The Audacious Epigone has a post up, Republicans are more scientifically literate than Democrats or independents are, where he reviews pro vs. anti-science attitude by party in the General Social Survey. He concludes that in fact Republicans are more scientifically literate across the issues than Democrats. Jason Malloy saw this trend four years ago in the GSS, and to some extent so have I. One point to keep in mind is that a few specific politicized scientific issues are very much the outliers in exhibiting tight partisan valences in opinion.
So another question: are conservatives more scientifically literate than liberals? If scientific literacy correlates with being Republican, and being Republican correlates with being conservative, shouldn’t scientific literacy correlate with being conservative? Not necessarily. Such correlations are not transitive. Generally what I’ve seen in the survey data is that Republicans tend to be more pro-science than conservatives. I think part of it is the voting by economic position which has become less stark in our culture, but still remains a force. In any case, my table to accompany AE’s is below. I used his variables:
ASTROSCI, SCIBNFTS, EXPDESGN, ODDS1, HOTCORE, RADIOACT, BOYORGRL, LASERS, ELECTRON, VIRUSES, CONDRIFT, EVOLVED, EARTHSUN, SOLARREV, EATGM, ICESHEET, SCITEST5, GRNTEST1, GRNTEST5.
For political ideology, it’s pretty simple: POLVIEWS(r: 1-3 “Liberal” ; 4 “Moderate”; 5-7 “Conservative”)
The percentages given are the correct science answer, or the more pro-science answer. If you want to know my criteria for that, don’t ask, just go to the General Social Survey website and enter in the variables above, and you’ll see the results and understand clearly how I categorized things.
|Astrology not scientific||66||61||73|
|Benefits of science outweight harm||77||70||77|
|Understand need for control group||83||81||83|
|Knows center of earth is very hot||94||95||95|
|Understands nature of radioactivity||80||80||83|
|Knows father determines baby’s sex||72||72||76|
|Knows electrons subset of atoms||76||69||73|
|Understands plate tectonics||92||92||86|
|Humans developed from non-humans||69||52||39|
|Understands length of earth’s revolution around sun||79||75||79|
|Don’t care if food has been genetically modified||15||17||17|
|North pole on sheet of ice||68||63||63|
|All man-made chemicals do not cause cancer||54||46||50|
|Everyone does not die when exposed to radiation||34||25||33|
|All pesticides cause cancer||16||15||19|
For me the most noticeable trend aside from a few ideological issues which are predictable is that moderates are kind of dumb and ignorant. I think this is just an artifact of the fact that more educated and intelligent people are pretty well sorted ideologically, while the less educated and intelligent are more politically uncommitted because they’re not bright enough to think systematically in terms of ideology. The Audacious Epigone did not control for background variables. For example, is the Democratic anti-science bias simply due to the fact that non-Hispanic whites are more pro-science than other groups, and Republicans have a higher proportion of non-Hispanic whites?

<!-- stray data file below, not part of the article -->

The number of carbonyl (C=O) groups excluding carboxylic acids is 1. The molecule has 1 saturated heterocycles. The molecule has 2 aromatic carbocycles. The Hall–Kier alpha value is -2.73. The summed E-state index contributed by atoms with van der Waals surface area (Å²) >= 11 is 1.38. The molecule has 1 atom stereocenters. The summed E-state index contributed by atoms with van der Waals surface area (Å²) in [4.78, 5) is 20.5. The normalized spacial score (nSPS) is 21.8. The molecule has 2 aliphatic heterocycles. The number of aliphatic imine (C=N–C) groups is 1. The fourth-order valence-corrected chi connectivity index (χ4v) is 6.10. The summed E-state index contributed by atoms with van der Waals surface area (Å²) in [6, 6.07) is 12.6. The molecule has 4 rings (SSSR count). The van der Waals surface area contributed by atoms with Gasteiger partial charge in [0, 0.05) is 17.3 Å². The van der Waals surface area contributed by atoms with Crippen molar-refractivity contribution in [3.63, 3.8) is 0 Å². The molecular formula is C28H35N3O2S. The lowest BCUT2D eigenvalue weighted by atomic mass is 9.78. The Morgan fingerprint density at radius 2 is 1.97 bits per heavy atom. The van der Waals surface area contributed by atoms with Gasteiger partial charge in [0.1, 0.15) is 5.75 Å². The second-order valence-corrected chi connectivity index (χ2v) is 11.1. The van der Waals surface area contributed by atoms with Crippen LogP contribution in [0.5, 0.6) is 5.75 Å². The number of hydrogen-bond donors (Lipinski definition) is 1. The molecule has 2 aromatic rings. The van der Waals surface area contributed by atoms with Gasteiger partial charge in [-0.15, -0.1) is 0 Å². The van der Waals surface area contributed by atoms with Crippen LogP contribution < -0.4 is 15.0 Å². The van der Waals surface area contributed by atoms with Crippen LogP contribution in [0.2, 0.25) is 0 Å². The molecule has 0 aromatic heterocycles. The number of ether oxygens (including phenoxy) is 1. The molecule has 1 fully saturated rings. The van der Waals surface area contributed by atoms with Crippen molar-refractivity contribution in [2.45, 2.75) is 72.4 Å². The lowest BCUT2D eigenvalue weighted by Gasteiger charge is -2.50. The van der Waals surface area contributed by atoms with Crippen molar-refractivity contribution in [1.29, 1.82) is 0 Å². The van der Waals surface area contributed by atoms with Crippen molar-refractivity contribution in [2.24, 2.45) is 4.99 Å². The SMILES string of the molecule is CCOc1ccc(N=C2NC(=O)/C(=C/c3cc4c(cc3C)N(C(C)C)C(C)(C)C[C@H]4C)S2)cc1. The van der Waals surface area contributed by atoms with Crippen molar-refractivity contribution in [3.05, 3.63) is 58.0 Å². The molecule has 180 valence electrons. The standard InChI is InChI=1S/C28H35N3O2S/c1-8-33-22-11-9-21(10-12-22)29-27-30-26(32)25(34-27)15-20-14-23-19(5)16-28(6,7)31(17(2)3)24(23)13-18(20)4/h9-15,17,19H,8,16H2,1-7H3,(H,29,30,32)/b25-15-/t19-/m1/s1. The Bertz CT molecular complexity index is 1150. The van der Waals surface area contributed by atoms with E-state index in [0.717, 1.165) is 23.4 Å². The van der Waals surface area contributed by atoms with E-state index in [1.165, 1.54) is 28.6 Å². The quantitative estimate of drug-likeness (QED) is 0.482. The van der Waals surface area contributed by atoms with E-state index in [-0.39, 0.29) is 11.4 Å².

I ran a few logistic regressions. I ran them for all groups, and then limited the sample to non-Hispanic whites for a second run. I replicated the same predictors with different dependents. I transformed the independent variables into dichotomous categorical variables when necessary. The numbers you see are all betas, which indicate the relationship between the predictor and dependent variable. All bold betas are statistically significant at p-value 0.05. Also, since most of you won’t know that in the GSS male is coded = 1 and female = 2, etc., I’ve put in plain English words at the end of the sections what the values really mean for the total sample in regards to the statistically significant betas. I invite readers to replicate, expand, and correct.
|Astrology is scientific||Only non-Hispanic whites|
|Belief in God||0.009||0.013|
|Conservatives, more educated, smarter, and male, are more skeptical of astrology|
|Science is beneficial||Only non-Hispanic whites|
|Belief in God||-0.033||0.022|
|Republicans, more educated, and more intelligent think the benefis of science outweigh harms|
|Understand experimental design||Only non-Hispanic whites|
|Belief in God||-1.07||-0.082|
|Educated and intelligent understand what a controlled experiment is|
|Understand sex determination||Only non-Hispanic whites|
|Belief in God||-0.054||-0.129|
|Intelligent and women understand sex determination|
|Understand limitations of antibiotics|
|Belief in God||-0.13||-0.074|
|Republicans, less atheistic, more educated, more intelligent, and women, understand antibiotics|
|Belief in God||0.75||0.789|
|Liberals, atheists, more educated, and men understand that human evolution occurs|
|All die if exposed to radioactivity|
|Belief in God||0.071||0.058|
|Republicans, more educated, and more intelligent, understand that all radiation exposure is not fatal|
A few notes. Some of the tendencies aren’t monotonic. For example, ignorance on many topics often peaks among political moderates. If conservatives/liberals are less ignorant, but one of the two is more ignorant, then the result will be that ignorance may correlate with one of the two antipodal viewpoints, even though moderates are the most ignorant. Second, these groups aren’t homogeneous. The attitude of libertarian conservatives to evolution is going to be different from conservatives as a a whole, while the attitude of liberals who are scientists to nuclear power is going to be different from liberals as a whole. Finally, there’s a tendency for the Democratic coalition to be skewed to those at the top and bottom of the educational qualification ladder (multi-modal). Republicans tend to be bunched in the middle. This means that these sorts of simple correlations don’t take into account the details in the shape of the distribution.